Iranian President Hassan Rouhani made his first official visit to Russia on March 27-28, 2017, accompanied by Foreign Minister Mohammed Javad Zarif and Iran’s Communications Minister, as well as a large economic delegation. The highlight of his visit was the meeting with President Vladimir Putin, during which the leaders discussed options for strengthening bilateral economic ties, trade, and investments. Noting the 70 percent growth in bilateral trade last year, President Rouhani stated that economic relations had moved from the stage of ordinary relations to long term projects. In a joint statement, Rouhani and Putin mentioned treaties in the fields of oil and gas, media and information technology, nuclear energy (construction has already started on one of two additional power stations in Bushehr), construction of a thermal power station in Bandar Abbas, and tourism. Indeed, an agreement was already signed eliminating the need for visas for tourist groups from Russia to Iran, concluded in discussions about possible full elimination of the need for visas to Iran by individual Russian visitors.
At a joint press conference, Putin stressed that “Iran is a good and reliable neighbor, as well as a stable partner for Russia,” and was careful to mention the valuable cooperation of the two countries in the international arena. He underscored the joint achievements of Russia and Iran in the struggle against the Islamic State and Jabhat al-Nusra, the efforts to stabilize the Syrian arena by means of a ceasefire in wide areas of the country, and the fact that Iran, alongside Turkey and Russia, is a guarantor of the ceasefire. Finally, Putin announced that the intention is to bring the relations between Iran and Russia to the level of a “strategic partnership.”
As to the sensitive issue of the nuclear agreement, the joint statement emphasized that the JCPOA is an international treaty adopted by the Security Council. It also stressed the commitment of all parties involved in the treaty to its full implementation, fulfillment of its requirements by Iran, and the fact that according to the NPT, Iran is permitted to use nuclear energy for peaceful purposes. In addition, the parties rejected the use of sanctions against countries and defined the measure as illegitimate – reflecting their opposition to the existing sanctions against Iran and Russia. In a loosely veiled hint to Israel, they asserted their support for the Middle East becoming a nuclear free zone. These statements, which were particularly important to Iran, are directed against President Trump, who even before he entered the White House raised ideas about canceling the JCPOA or reopening it in renewed negotiations, and should be seen as clear indications that Russia will not support such moves.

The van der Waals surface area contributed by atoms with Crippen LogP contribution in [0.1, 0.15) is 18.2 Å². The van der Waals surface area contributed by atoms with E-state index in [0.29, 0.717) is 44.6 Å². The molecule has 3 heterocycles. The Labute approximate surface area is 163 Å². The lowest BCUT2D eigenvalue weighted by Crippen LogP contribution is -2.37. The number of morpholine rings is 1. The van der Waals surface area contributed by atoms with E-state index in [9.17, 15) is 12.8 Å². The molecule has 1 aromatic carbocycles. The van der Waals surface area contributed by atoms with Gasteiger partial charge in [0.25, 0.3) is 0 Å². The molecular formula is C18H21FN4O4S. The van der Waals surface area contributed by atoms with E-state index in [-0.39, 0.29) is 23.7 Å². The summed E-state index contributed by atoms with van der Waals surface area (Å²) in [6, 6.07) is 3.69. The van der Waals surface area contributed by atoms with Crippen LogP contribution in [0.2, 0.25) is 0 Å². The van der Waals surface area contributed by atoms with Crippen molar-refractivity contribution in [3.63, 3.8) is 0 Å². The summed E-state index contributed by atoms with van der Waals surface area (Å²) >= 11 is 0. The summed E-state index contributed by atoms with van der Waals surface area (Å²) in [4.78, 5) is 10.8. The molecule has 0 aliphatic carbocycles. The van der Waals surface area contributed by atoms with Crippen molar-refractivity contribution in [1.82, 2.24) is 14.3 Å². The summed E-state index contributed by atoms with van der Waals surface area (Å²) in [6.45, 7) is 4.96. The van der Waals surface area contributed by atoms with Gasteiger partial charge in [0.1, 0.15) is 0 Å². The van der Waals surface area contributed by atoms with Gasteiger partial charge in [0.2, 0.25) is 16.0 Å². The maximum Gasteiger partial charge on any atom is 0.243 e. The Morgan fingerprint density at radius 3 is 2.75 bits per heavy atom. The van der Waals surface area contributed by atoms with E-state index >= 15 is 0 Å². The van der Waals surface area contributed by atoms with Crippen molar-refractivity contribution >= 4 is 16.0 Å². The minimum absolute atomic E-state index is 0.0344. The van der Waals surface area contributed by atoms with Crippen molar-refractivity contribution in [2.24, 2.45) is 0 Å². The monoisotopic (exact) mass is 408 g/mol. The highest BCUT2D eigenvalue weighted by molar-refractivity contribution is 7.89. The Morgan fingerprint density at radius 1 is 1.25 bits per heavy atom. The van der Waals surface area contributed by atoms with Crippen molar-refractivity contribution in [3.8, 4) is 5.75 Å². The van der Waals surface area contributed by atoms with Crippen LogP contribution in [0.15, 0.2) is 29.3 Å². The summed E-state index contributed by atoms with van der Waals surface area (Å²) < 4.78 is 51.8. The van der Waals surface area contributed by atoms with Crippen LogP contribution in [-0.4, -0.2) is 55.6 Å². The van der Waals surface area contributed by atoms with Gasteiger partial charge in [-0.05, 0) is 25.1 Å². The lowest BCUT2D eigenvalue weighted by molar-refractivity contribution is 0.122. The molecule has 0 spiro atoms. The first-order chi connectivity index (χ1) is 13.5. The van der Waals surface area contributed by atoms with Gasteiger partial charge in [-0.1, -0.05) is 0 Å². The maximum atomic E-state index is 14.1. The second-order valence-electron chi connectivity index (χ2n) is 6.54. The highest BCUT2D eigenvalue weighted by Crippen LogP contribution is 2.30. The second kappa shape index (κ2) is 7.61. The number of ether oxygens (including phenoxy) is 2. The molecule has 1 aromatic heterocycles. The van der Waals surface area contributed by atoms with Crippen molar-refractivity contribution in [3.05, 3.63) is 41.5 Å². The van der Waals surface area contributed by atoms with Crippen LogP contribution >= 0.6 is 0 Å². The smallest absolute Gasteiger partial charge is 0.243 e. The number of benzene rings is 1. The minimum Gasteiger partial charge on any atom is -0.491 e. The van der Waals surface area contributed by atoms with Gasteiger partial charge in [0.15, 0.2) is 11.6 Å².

At the international level, Iran and Russia have similar views on many important issues. They have common geopolitical interests, both in the Middle East and in the Russian Commonwealth (CIS) – in the Caucasus, Central Asia, and the Caspian Sea region. In the international arena Russia identifies Iran as its main partner on the anti-Western front, where they share an interest in challenging the existing order. Thus, Rouhani’s visit marks the high point of a process of upgrading relations between these countries, which gained momentum after the nuclear treaty, when it was possible for the two countries to renew their military cooperation.
The first and most important expression of this development was the supply of the S-300 air defense missile system, which was suspended for a decade due to pressure from Israel and the United States, and has already become operational in Iran. Russia and Iran are also in talks about the purchase of other weapon systems, including Sukhoi-30 fighter plans and T90 tanks. Both states have been involved in the Syrian civil war from the start, and are cooperating in supporting the Bashar al-Assad regime. Since Russia’s military involvement in the war (September 2015), they have worked as a military coalition, sharing the management of the fighting on the ground. This also explains why Russia sees Iran as an important component in any future settlement in Syria.